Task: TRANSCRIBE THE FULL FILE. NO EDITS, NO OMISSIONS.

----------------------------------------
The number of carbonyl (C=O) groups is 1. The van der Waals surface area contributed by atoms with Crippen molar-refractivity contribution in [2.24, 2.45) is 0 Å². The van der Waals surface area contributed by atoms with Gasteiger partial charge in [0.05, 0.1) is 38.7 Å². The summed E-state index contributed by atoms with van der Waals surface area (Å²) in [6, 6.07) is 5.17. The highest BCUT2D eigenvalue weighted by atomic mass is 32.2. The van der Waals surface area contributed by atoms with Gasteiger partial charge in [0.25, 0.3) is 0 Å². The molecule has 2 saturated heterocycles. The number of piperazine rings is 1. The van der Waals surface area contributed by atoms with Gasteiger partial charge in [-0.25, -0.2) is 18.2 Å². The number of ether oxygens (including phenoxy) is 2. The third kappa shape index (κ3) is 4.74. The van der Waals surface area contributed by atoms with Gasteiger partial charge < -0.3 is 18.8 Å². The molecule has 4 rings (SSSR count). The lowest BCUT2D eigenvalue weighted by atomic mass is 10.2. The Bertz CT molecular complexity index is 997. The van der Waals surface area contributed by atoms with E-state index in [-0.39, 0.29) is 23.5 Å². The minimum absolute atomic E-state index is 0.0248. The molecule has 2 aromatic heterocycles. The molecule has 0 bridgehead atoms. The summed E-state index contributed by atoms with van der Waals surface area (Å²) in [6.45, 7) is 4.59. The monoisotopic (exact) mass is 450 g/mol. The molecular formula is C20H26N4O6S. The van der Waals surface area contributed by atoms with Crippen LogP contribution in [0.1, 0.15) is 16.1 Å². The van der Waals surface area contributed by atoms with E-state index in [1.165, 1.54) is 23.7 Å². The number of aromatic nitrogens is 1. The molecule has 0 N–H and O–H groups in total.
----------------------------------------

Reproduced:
The number of carbonyl (C=O) groups is 1. The van der Waals surface area contributed by atoms with Crippen molar-refractivity contribution in [2.24, 2.45) is 0 Å². The van der Waals surface area contributed by atoms with Gasteiger partial charge in [0.05, 0.1) is 38.7 Å². The summed E-state index contributed by atoms with van der Waals surface area (Å²) in [6, 6.07) is 5.17. The highest BCUT2D eigenvalue weighted by atomic mass is 32.2. The van der Waals surface area contributed by atoms with Gasteiger partial charge in [0.25, 0.3) is 0 Å². The molecule has 2 saturated heterocycles. The number of piperazine rings is 1. The van der Waals surface area contributed by atoms with Gasteiger partial charge in [-0.25, -0.2) is 18.2 Å². The number of ether oxygens (including phenoxy) is 2. The third kappa shape index (κ3) is 4.74. The van der Waals surface area contributed by atoms with Gasteiger partial charge < -0.3 is 18.8 Å². The molecule has 4 rings (SSSR count). The lowest BCUT2D eigenvalue weighted by atomic mass is 10.2. The Bertz CT molecular complexity index is 997. The van der Waals surface area contributed by atoms with E-state index in [-0.39, 0.29) is 23.5 Å². The minimum absolute atomic E-state index is 0.0248. The molecule has 2 aromatic heterocycles. The molecule has 0 bridgehead atoms. The summed E-state index contributed by atoms with van der Waals surface area (Å²) in [6.45, 7) is 4.59. The monoisotopic (exact) mass is 450 g/mol. The molecular formula is C20H26N4O6S. The van der Waals surface area contributed by atoms with Crippen LogP contribution in [0.1, 0.15) is 16.1 Å². The van der Waals surface area contributed by atoms with E-state index in [1.165, 1.54) is 23.7 Å². The number of aromatic nitrogens is 1. The molecule has 0 N–H and O–H groups in total.